Asia-Pacific

Fishermen missing in Antarctic as South Korea ship sinks

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Seventeen fishermen are missing in icy waters following the sinking of a South Korean vessel in the Southern Ocean.

At least five of the 42-man crew died and 20 were rescued after the deep-sea trawler went down about 2,000km (1,250 miles) south of New Zealand.

Rescuers have scaled back the search, saying it was unlikely that any of those missing would survive for long.

The crew included nationals from South Korea, China, Indonesia, the Philippines and Russia.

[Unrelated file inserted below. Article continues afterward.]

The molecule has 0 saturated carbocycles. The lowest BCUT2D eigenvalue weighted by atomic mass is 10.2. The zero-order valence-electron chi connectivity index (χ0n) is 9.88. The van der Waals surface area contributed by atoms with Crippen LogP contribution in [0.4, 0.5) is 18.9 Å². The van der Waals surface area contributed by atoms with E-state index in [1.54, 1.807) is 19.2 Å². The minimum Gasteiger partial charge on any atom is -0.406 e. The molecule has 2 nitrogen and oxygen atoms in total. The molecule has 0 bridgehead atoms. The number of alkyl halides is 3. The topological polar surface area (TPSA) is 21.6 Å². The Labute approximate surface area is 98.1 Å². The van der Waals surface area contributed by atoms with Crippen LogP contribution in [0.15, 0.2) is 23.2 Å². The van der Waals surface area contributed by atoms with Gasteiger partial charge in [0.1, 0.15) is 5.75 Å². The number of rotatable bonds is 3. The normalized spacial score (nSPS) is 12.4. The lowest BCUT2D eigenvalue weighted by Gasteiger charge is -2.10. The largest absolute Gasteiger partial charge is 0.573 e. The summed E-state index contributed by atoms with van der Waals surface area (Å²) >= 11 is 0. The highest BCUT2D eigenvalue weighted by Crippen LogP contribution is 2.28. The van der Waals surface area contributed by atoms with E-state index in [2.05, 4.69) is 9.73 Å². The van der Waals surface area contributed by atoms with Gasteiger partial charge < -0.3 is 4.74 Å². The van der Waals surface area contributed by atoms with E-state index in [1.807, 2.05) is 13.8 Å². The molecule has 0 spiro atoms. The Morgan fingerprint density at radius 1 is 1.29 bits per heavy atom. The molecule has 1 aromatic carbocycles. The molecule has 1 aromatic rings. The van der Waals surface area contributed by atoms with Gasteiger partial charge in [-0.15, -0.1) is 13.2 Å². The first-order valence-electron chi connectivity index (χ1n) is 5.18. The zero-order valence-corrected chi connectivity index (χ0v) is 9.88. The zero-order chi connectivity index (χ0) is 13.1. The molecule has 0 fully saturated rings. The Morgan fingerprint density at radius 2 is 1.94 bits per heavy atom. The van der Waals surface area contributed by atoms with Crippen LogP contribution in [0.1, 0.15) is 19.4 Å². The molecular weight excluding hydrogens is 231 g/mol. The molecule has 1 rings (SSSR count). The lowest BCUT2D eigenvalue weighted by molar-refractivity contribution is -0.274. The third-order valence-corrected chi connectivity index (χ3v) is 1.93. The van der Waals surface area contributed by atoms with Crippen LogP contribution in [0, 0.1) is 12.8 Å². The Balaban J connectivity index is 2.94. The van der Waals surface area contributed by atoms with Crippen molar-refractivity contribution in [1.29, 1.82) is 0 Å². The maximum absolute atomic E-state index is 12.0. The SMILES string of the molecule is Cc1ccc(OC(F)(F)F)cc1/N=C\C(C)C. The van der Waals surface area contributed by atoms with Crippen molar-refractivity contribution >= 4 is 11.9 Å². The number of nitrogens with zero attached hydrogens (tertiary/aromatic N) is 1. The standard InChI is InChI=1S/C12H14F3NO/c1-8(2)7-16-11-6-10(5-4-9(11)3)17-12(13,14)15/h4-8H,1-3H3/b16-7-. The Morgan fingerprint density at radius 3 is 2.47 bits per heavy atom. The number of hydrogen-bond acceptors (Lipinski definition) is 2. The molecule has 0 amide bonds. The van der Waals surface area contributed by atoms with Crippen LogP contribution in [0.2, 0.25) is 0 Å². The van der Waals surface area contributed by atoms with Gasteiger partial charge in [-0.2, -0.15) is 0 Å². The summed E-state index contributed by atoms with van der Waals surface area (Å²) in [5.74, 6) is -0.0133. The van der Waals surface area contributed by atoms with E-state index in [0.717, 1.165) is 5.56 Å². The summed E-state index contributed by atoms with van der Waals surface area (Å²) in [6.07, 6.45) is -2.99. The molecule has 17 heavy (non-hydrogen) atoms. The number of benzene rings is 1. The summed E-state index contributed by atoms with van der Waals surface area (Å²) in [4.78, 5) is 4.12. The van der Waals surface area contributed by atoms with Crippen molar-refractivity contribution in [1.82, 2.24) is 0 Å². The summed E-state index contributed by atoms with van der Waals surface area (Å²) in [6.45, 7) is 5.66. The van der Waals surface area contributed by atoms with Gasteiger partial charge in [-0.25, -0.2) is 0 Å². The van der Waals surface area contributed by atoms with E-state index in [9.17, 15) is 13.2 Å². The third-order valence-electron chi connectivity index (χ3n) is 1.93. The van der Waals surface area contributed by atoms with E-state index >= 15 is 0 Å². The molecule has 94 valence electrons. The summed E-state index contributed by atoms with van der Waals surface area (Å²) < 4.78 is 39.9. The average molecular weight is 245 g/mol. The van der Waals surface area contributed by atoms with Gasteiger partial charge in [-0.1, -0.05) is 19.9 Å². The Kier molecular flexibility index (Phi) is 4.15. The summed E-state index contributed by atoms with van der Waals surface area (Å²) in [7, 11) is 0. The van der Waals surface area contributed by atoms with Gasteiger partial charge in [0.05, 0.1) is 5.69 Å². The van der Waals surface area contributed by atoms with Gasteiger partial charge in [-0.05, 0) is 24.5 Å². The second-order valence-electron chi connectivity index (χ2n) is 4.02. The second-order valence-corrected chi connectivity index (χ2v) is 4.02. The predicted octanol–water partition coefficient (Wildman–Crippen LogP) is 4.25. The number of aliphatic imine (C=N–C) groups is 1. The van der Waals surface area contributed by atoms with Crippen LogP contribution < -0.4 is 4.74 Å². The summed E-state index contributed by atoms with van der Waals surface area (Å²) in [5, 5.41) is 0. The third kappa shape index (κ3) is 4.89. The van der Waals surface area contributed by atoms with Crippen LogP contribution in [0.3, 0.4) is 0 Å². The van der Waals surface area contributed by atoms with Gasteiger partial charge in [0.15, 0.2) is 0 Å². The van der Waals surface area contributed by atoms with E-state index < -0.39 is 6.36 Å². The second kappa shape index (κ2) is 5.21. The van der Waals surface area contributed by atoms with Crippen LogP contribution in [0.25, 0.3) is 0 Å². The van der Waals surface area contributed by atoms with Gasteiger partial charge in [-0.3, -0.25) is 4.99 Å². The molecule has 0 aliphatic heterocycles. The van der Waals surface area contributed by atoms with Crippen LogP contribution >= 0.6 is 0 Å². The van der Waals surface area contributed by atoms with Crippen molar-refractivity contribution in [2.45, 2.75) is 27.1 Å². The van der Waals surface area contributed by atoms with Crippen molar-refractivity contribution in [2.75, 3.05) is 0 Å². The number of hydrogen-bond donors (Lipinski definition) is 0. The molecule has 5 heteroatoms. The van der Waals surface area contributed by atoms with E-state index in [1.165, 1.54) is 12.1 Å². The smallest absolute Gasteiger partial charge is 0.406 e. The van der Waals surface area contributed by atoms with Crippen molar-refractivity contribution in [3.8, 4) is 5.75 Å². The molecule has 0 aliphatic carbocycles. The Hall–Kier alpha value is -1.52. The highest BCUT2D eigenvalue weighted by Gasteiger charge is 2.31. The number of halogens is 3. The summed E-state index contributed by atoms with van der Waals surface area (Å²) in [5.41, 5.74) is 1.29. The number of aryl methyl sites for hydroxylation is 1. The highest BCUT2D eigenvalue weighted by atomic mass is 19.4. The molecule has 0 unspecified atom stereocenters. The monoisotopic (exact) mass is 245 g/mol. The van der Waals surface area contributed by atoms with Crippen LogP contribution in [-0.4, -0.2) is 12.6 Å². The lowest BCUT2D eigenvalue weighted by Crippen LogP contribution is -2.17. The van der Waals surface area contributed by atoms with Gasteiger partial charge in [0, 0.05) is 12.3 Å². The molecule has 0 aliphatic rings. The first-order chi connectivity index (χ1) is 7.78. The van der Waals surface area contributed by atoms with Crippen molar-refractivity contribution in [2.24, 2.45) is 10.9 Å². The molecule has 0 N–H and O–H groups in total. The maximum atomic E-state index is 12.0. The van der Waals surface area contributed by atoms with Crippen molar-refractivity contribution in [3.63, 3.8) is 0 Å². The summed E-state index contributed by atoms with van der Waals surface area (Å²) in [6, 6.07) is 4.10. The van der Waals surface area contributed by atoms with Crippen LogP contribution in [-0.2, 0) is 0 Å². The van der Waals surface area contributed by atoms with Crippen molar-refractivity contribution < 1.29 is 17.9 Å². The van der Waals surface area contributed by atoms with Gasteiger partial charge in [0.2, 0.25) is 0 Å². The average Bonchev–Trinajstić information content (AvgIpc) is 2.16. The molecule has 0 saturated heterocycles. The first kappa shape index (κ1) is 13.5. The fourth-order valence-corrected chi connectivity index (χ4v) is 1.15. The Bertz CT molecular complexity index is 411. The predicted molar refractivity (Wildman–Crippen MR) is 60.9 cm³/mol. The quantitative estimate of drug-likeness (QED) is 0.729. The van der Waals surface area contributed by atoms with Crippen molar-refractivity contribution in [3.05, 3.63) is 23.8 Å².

South Korea's foreign ministry said the 614-tonne ship, the Number One In Sung, sank at around 0430 South Korean time on Monday (1930 GMT on Sunday).

Twenty sailors were rescued by another fishing boat operating nearby, the South Korean foreign ministry said in a statement.

New Zealand rescuers said it was not clear why the boat sank. Conditions were calm and no SOS was sent.

Survival times in the water in the area would be about 10 minutes without life-jackets or immersion suits, rescuers said after scaling back the search.

"It (is) becoming increasingly unlikely further survivors (will) be found," rescue controller Dave Wilson told AFP news agency.

Ross Henderson, a spokesperson for Maritime New Zealand, earlier said all vessels in the remote area had been told to go to the site to help search for survivors after the incident was reported.

A helicopter was also sent to the area, he said.